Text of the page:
In the library’s history section all the shelves are crowded together. In the Middle East, opposing polemics are wedged up against each other. Alan Dershowitz rubs shoulders with Tony Judt who leans onto George Gilder who balances out Norman Finkelstein who flakes bits of paper on Benjamin Netanyahu. Though located in the history section, most of these books are not history. They are long opinion pieces, arguments for and against the Jewish State.
On the left there are vituperative diatribes and on the right there are earnest defenses. The Holocaust Industry contends with The Case for Israel, The Jewish Lobby with Start Up Nation. Every few months brings new combatants to the shelves. Shlomo Sand is swapped out with Peter Beinart who is swapped out with Noam Chomsky like a baseball team that is forever calling the same players off the bench to make the same plays.
Next year there will be another four books denouncing Israel for its settlements and its trickery in making the terrorists look like they don’t want peace by negotiating with them for twenty years. And next to them another four books asserting that Israel wants peace and has the right to self-defense.
The four-hundred thousand word argument can be summed up as, “Israel is bad and those who live there are bad people” and “No, they aren’t.”
The first argument is easier to make then the second, because all countries and people have their flaws, but the second argument has gotten easier to make once the first argument switched off to, “Israel is the worst country that ever existed (with the possible exception of South Africa) and those who live there are the worst people that ever existed.”
When the torchbearers of the Anti-Israel argument are the likes of Norman Finkelstein and Tony Judt, then anyone who appears less filled with violent hatred suddenly seems moderate by comparison. It allows opponents of Israel like Peter Beinart to rebrand themselves as Liberal Zionists because at least they aren’t claiming that the Prime Minister of Israel ritually eats four babies for breakfast every morning.
Few of the books are concerned with the reality of Israel. They are concerned with it as an ideal. The left tears apart the ideal. The right defends the ideal. There is a growing body of books by Jewish leftists who visit Israel, stop by a supermarket outside their hotel, visit one or two sites, cringe at the guns, take in a nightspot, visit the Western Wall, visit the Separation Wall, and transmit the whole thing into a miniature memoir expressing their disappointment with the experience.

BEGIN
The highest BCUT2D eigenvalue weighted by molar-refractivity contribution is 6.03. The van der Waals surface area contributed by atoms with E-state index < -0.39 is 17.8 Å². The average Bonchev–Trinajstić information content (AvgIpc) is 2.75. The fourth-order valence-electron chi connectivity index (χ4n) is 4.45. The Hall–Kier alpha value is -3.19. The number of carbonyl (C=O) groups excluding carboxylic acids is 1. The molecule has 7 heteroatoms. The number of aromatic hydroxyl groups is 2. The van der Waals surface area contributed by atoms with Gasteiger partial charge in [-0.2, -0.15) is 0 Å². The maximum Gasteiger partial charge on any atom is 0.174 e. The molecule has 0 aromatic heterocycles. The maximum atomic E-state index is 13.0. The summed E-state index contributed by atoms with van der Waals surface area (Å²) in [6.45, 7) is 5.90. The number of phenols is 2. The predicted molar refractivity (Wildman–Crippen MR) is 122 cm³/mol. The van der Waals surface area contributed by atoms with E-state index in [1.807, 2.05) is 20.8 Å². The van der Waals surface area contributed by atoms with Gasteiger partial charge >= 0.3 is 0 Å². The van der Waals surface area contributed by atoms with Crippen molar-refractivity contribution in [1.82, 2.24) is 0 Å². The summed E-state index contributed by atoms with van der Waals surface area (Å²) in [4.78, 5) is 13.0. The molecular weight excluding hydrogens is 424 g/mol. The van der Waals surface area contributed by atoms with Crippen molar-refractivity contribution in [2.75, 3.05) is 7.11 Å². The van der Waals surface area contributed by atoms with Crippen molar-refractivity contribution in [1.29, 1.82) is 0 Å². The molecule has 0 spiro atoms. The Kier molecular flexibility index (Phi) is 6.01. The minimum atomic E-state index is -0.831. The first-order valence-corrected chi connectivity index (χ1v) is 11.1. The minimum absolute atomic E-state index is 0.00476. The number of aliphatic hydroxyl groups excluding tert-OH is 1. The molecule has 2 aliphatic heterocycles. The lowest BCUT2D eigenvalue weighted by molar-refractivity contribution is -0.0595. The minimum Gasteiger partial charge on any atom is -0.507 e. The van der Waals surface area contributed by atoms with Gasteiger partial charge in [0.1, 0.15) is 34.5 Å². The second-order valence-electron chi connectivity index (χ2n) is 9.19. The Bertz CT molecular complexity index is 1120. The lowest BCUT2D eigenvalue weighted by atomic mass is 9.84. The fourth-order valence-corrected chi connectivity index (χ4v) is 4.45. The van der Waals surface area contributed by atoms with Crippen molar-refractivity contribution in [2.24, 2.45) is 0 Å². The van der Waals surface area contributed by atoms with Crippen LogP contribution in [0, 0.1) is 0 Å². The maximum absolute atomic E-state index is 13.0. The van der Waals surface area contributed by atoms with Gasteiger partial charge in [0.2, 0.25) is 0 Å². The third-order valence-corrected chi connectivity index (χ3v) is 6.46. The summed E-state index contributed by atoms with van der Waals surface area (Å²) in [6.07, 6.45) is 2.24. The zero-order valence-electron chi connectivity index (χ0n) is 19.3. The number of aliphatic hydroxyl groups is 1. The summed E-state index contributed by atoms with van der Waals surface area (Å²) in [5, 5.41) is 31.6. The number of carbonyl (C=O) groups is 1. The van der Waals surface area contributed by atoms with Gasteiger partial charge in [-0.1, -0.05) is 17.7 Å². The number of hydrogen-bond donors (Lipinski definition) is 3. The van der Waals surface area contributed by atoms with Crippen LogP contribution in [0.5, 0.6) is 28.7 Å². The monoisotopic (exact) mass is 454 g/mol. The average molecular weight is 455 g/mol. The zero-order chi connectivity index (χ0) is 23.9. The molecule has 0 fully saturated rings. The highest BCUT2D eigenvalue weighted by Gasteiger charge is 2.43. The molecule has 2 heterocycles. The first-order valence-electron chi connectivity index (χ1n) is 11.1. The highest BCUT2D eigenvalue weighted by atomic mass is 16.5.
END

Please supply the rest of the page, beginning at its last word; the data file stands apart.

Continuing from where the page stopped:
The latest such offering, Harvey Pekar’s Not the Israel My Parents Promised Me, a 70 year-old son of a Communist mother and Orthodox father who visited Israel for the first time and discovered that it didn’t live up to whatever mixed-up ideal his parents promised him. Pekar is already dead, but there is an entire conveyor belt along which the younger set rides to write critical books, graphic novels, blogs and tweets about their disappointing experience in the Jewish State.
Whatever books are on the shelves two years from now, it is likely that very little will have changed. The world as a whole, not just the occasional liberal brat, will continue being disappointed in Israel for not having magically and non-violently resolved the dilemma of people shooting at it no matter what it does. After all there’s already a book titled, How to Make Peace in the Middle East in Six Months or Less on the shelf. Why not just read it and do what it says?
Regardless of who wins the presidential election, two years from now a Secretary of State will be icily dressing down Israel for building houses in provocative places, using drones to kill terrorists and refusing to make peace. As the history section will bulge with eight more pro and con books; another member will have joined the choir invisible of James Baker, Madeleine Albright, Condoleezza Rice and Hillary Clinton. While the Democrats have been worse on Israel, each administration regardless of its affiliation, has accepted the precedents of the previous administration and eventually managed to top its attacks on Israel’s sovereignty.
About the Author: Daniel Greenfield is an Israeli born blogger and columnist, and a Shillman Fellow at the David Horowitz Freedom Center. His work covers American, European and Israeli politics as well as the War on Terror. His writing can be found at http://sultanknish.blogspot.com/. The views expressed in this blog are solely those of the author and do not represent the views of The Jewish Press.
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